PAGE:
Collaborative piece by Luis Valle, Diana Contreras, and Buddah Funk.
When Goldman created the Walls, he tapped into a vein, but the art-focused blood in that vein had been flowing for years. As early as 1999, photographer Paul Greco was holding art gatherings at Charcoal Studios, a live/work space he bought after experiencing a warehouse lifestyle in Paris. Developer David Lombardi, who now owns 40 properties in the area, saw the first glimpses of an art scene after meeting Greco and attending an opening at the pioneering Dorsch Gallery in 2000. It inspired him to convert factories into loft space, as well as build Wynwood Lofts in 2005. “What really spurred it was cheap, well-located space,” says Cho. “This story has repeated itself all over the world. Artistic people are usually people without a lot of means,” and Wynwood fit the bill.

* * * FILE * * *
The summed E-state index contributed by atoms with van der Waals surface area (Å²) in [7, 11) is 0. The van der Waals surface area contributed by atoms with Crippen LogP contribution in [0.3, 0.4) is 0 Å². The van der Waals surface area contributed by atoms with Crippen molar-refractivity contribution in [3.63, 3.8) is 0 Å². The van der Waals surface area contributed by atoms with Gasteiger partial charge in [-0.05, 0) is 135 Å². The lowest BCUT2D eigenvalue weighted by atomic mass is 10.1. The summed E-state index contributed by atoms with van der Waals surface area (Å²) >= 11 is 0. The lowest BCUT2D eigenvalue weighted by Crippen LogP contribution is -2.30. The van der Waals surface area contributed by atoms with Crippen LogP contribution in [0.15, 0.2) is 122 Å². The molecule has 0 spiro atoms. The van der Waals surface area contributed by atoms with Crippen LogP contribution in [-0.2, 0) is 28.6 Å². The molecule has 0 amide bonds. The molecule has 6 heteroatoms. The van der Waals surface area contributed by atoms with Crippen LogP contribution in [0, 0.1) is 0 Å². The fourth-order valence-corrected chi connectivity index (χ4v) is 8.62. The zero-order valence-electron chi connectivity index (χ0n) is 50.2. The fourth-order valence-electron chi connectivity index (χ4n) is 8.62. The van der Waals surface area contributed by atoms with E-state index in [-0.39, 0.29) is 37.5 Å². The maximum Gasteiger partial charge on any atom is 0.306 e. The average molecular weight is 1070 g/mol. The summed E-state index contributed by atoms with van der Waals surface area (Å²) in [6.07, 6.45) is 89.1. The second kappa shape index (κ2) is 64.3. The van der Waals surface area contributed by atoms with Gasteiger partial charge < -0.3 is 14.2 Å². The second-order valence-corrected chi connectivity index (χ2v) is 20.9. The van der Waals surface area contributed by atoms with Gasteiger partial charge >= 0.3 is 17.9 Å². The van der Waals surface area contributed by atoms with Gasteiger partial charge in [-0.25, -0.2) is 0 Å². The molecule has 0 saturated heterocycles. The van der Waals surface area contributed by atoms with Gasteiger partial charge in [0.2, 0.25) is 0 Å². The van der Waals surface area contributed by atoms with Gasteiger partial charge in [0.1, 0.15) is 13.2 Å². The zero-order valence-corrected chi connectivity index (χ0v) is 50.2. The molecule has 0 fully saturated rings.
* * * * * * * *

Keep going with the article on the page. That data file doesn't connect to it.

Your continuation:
“I first bombed down there in 2004,” says Shepard Fairey. “I have friends from Miami that were like, ‘Oh, you know, Wynwood, that’s where the cool, grimy stuff is bubbling up.’” One of those friends was Books IIII Bischof, who focused Fairey on Wynwood because of its cred with skate culture and street art. Bischof ran with artists from Objects Art Space, a gallery that focused on street art, and others. They often painted in the area.
Mural collaboration between Fintan Magee and Hoxxoh.
Bischof's random acts of graffiti became somewhat organized when in 2007 he rallied local artists and gallerists to create Primary Flight. They gathered artists from across America, contacted landlords, promised to buff the wall clean if they didn't like the results, and managed to put up lots of legal graffiti, all timed to Art Basel.